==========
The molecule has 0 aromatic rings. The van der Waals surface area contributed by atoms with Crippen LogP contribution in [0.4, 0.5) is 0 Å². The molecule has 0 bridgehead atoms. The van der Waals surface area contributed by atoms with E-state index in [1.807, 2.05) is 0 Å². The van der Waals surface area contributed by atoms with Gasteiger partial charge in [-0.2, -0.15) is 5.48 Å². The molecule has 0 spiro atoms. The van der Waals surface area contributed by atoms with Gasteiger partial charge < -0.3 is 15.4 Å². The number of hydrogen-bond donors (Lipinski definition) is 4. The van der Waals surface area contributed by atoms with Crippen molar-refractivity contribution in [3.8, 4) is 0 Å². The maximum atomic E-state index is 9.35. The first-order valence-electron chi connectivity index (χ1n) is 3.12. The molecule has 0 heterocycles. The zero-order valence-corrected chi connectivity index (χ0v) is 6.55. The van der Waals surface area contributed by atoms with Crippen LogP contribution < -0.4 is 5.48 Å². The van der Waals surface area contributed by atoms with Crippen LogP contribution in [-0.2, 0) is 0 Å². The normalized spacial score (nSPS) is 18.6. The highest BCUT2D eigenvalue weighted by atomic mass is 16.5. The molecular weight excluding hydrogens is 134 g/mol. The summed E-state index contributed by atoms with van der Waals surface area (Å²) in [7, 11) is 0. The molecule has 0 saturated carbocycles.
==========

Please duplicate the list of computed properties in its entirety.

The molecule has 0 aromatic rings. The van der Waals surface area contributed by atoms with Crippen LogP contribution in [0.4, 0.5) is 0 Å². The molecule has 0 bridgehead atoms. The van der Waals surface area contributed by atoms with E-state index in [1.807, 2.05) is 0 Å². The van der Waals surface area contributed by atoms with Gasteiger partial charge in [-0.2, -0.15) is 5.48 Å². The molecule has 0 spiro atoms. The van der Waals surface area contributed by atoms with Gasteiger partial charge < -0.3 is 15.4 Å². The number of hydrogen-bond donors (Lipinski definition) is 4. The van der Waals surface area contributed by atoms with Crippen molar-refractivity contribution in [3.8, 4) is 0 Å². The maximum atomic E-state index is 9.35. The first-order valence-electron chi connectivity index (χ1n) is 3.12. The molecule has 0 heterocycles. The zero-order valence-corrected chi connectivity index (χ0v) is 6.55. The van der Waals surface area contributed by atoms with Crippen LogP contribution < -0.4 is 5.48 Å². The van der Waals surface area contributed by atoms with Crippen LogP contribution in [-0.2, 0) is 0 Å². The normalized spacial score (nSPS) is 18.6. The highest BCUT2D eigenvalue weighted by atomic mass is 16.5. The molecular weight excluding hydrogens is 134 g/mol. The summed E-state index contributed by atoms with van der Waals surface area (Å²) in [7, 11) is 0. The molecule has 0 saturated carbocycles.